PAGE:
Right now, 26 million American adults are living with kidney disease. Some 400,000 are on dialysis.
And while more than 98,000 people are on waiting lists for a kidney transplant, less than 12,000 kidney transplants have been performed so far this year, according to the federal government agency that oversees organ transplantation.
That gap has spurred more living kidney donations and a phenomenon known as transplant chains, in which one living donor sets in motion a process that results in multiple people receiving life-saving transplants.
The Philadelphia Inquirer recently published a two-part series on one such transplant chain initiated by a so-called altruistic. The Good Samaritan donates a kidney to someone in need. That recipient has a partner that is willing to donate their kidney, but isn’t a good match for them. So that partner donates to someone who is good match and the chain continues.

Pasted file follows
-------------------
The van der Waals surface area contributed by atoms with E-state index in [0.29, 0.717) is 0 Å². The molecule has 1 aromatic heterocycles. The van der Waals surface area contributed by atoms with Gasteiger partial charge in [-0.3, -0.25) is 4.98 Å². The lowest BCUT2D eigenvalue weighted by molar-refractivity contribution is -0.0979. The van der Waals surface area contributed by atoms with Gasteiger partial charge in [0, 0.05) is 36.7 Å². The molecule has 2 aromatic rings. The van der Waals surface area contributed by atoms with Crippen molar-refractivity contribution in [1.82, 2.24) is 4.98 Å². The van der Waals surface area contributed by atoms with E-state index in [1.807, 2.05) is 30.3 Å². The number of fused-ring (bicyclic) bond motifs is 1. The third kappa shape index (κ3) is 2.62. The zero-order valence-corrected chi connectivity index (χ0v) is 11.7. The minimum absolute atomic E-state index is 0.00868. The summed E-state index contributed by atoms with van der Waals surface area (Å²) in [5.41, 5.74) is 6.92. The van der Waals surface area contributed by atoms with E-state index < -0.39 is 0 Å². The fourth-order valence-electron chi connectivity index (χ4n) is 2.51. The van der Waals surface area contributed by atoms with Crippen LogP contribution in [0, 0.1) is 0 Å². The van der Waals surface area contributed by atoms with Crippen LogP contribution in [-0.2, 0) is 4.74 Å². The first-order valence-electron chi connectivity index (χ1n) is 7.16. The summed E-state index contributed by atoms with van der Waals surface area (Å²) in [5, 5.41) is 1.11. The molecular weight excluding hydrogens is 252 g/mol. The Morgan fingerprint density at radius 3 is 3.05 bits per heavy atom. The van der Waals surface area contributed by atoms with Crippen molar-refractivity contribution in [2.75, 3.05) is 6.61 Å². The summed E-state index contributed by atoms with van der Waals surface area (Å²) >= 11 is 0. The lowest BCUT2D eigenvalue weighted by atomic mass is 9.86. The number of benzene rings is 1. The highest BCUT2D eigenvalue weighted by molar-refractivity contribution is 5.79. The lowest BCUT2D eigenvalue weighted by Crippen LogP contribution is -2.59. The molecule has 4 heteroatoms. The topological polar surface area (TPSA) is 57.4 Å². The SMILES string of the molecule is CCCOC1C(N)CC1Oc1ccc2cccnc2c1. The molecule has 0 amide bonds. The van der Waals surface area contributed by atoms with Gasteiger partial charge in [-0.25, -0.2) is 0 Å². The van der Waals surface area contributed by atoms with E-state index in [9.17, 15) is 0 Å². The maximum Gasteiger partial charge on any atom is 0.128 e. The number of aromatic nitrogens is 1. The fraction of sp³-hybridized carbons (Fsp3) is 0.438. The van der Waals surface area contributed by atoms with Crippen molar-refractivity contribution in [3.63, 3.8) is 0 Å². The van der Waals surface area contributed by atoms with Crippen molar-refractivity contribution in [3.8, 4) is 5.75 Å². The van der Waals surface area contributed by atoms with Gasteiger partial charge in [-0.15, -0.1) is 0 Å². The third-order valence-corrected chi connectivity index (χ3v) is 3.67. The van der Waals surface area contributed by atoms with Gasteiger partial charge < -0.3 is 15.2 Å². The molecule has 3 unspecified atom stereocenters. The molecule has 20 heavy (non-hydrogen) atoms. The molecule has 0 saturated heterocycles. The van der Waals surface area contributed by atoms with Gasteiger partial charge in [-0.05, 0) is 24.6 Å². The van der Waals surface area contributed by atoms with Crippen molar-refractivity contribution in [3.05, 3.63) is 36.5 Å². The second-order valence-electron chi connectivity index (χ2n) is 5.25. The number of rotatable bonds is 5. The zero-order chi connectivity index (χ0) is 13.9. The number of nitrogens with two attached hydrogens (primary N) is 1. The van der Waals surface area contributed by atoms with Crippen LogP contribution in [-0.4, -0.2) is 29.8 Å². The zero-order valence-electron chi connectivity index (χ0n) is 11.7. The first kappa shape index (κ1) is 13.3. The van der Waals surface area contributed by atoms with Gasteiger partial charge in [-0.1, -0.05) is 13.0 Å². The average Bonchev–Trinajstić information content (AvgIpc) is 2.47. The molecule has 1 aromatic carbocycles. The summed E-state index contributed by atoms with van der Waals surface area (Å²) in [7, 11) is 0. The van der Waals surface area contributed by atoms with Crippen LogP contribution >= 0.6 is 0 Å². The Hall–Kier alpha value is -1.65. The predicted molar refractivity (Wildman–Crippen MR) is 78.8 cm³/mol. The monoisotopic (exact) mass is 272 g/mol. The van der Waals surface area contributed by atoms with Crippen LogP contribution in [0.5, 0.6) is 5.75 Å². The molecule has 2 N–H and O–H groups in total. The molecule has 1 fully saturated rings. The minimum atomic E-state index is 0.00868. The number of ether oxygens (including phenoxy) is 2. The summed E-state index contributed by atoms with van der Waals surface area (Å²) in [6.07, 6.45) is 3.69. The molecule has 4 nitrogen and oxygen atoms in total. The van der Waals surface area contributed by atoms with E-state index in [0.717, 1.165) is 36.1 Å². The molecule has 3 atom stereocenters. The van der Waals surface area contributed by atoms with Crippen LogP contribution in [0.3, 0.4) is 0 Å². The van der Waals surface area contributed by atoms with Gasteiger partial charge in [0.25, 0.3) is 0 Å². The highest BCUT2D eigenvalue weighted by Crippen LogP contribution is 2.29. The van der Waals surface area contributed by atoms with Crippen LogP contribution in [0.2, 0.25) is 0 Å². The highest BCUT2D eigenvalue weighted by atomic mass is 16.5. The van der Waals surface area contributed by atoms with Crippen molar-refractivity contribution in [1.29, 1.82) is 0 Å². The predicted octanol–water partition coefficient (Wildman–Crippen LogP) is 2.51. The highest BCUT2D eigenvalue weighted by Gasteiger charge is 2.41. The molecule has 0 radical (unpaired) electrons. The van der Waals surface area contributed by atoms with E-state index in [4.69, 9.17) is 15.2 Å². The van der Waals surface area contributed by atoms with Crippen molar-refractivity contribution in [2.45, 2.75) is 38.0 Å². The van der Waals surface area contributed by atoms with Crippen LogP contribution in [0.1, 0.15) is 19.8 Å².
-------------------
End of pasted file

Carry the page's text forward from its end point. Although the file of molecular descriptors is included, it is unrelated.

In October, one such donor from South Jersey decided to donate a kidney to someone she never met before. This act started a kidney chain that ultimately led to five transplants.
The chain started at Jefferson and traveled through New York, Cincinnati and New Hampshire, ending back here at Jefferson.